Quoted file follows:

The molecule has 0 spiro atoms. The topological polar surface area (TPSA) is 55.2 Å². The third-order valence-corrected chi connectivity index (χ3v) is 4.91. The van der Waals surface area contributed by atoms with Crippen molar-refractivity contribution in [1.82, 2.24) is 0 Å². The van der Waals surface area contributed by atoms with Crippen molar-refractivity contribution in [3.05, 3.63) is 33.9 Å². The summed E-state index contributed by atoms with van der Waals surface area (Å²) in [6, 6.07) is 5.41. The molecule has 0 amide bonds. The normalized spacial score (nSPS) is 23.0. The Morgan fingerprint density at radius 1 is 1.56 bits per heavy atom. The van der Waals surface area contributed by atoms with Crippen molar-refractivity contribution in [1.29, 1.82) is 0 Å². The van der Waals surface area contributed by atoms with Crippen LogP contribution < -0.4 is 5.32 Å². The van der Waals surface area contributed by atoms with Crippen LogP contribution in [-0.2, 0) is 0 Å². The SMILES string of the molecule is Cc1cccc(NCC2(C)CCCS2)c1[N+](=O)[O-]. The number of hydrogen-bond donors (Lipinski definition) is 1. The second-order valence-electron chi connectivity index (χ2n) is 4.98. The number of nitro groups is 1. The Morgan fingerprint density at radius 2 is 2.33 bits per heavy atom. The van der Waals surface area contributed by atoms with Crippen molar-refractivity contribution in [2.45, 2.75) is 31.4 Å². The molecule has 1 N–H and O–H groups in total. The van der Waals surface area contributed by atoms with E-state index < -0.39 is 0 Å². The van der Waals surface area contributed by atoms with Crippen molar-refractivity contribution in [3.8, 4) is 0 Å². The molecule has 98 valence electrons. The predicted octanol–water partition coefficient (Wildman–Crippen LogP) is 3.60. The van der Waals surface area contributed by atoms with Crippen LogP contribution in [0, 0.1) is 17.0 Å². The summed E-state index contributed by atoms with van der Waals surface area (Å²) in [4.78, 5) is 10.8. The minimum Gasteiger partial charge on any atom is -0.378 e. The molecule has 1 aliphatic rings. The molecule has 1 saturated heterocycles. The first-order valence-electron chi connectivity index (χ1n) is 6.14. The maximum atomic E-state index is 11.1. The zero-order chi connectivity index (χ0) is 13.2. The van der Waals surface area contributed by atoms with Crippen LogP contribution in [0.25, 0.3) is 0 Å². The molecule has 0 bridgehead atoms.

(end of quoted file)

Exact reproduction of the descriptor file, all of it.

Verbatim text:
The molecule has 0 spiro atoms. The topological polar surface area (TPSA) is 55.2 Å². The third-order valence-corrected chi connectivity index (χ3v) is 4.91. The van der Waals surface area contributed by atoms with Crippen molar-refractivity contribution in [1.82, 2.24) is 0 Å². The van der Waals surface area contributed by atoms with Crippen molar-refractivity contribution in [3.05, 3.63) is 33.9 Å². The summed E-state index contributed by atoms with van der Waals surface area (Å²) in [6, 6.07) is 5.41. The molecule has 0 amide bonds. The normalized spacial score (nSPS) is 23.0. The Morgan fingerprint density at radius 1 is 1.56 bits per heavy atom. The van der Waals surface area contributed by atoms with Crippen molar-refractivity contribution in [1.29, 1.82) is 0 Å². The van der Waals surface area contributed by atoms with Crippen LogP contribution < -0.4 is 5.32 Å². The van der Waals surface area contributed by atoms with Crippen LogP contribution in [-0.2, 0) is 0 Å². The SMILES string of the molecule is Cc1cccc(NCC2(C)CCCS2)c1[N+](=O)[O-]. The number of hydrogen-bond donors (Lipinski definition) is 1. The second-order valence-electron chi connectivity index (χ2n) is 4.98. The number of nitro groups is 1. The Morgan fingerprint density at radius 2 is 2.33 bits per heavy atom. The van der Waals surface area contributed by atoms with Crippen molar-refractivity contribution in [2.45, 2.75) is 31.4 Å². The molecule has 1 N–H and O–H groups in total. The van der Waals surface area contributed by atoms with E-state index < -0.39 is 0 Å². The van der Waals surface area contributed by atoms with Crippen molar-refractivity contribution in [3.8, 4) is 0 Å². The molecule has 98 valence electrons. The predicted octanol–water partition coefficient (Wildman–Crippen LogP) is 3.60. The van der Waals surface area contributed by atoms with Crippen LogP contribution in [0, 0.1) is 17.0 Å². The summed E-state index contributed by atoms with van der Waals surface area (Å²) in [4.78, 5) is 10.8. The minimum Gasteiger partial charge on any atom is -0.378 e. The molecule has 1 aliphatic rings. The molecule has 1 saturated heterocycles. The first-order valence-electron chi connectivity index (χ1n) is 6.14. The maximum atomic E-state index is 11.1. The zero-order chi connectivity index (χ0) is 13.2. The van der Waals surface area contributed by atoms with Crippen LogP contribution in [0.25, 0.3) is 0 Å². The molecule has 0 bridgehead atoms.